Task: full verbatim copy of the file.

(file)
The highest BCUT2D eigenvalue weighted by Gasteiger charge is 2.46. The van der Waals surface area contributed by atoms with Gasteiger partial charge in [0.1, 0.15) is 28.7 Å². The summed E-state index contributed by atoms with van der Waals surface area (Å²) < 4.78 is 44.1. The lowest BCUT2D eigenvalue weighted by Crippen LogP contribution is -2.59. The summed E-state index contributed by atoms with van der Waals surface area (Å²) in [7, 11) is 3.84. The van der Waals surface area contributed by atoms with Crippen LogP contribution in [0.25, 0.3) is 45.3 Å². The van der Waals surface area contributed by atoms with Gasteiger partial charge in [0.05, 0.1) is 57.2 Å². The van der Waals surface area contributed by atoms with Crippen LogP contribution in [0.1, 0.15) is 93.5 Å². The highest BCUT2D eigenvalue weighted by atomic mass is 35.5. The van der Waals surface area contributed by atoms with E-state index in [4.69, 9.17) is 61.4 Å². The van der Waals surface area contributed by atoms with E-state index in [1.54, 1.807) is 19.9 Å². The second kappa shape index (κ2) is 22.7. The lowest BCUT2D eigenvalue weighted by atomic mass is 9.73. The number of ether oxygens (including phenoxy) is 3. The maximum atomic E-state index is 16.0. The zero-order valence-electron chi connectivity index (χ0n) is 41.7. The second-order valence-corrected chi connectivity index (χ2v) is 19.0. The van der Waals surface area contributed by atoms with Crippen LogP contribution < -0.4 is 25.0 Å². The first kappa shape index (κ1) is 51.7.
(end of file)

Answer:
The highest BCUT2D eigenvalue weighted by Gasteiger charge is 2.46. The van der Waals surface area contributed by atoms with Gasteiger partial charge in [0.1, 0.15) is 28.7 Å². The summed E-state index contributed by atoms with van der Waals surface area (Å²) < 4.78 is 44.1. The lowest BCUT2D eigenvalue weighted by Crippen LogP contribution is -2.59. The summed E-state index contributed by atoms with van der Waals surface area (Å²) in [7, 11) is 3.84. The van der Waals surface area contributed by atoms with Crippen LogP contribution in [0.25, 0.3) is 45.3 Å². The van der Waals surface area contributed by atoms with Gasteiger partial charge in [0.05, 0.1) is 57.2 Å². The van der Waals surface area contributed by atoms with Crippen LogP contribution in [0.1, 0.15) is 93.5 Å². The highest BCUT2D eigenvalue weighted by atomic mass is 35.5. The van der Waals surface area contributed by atoms with E-state index in [4.69, 9.17) is 61.4 Å². The van der Waals surface area contributed by atoms with E-state index in [1.54, 1.807) is 19.9 Å². The second kappa shape index (κ2) is 22.7. The lowest BCUT2D eigenvalue weighted by atomic mass is 9.73. The number of ether oxygens (including phenoxy) is 3. The maximum atomic E-state index is 16.0. The zero-order valence-electron chi connectivity index (χ0n) is 41.7. The second-order valence-corrected chi connectivity index (χ2v) is 19.0. The van der Waals surface area contributed by atoms with Crippen LogP contribution < -0.4 is 25.0 Å². The first kappa shape index (κ1) is 51.7.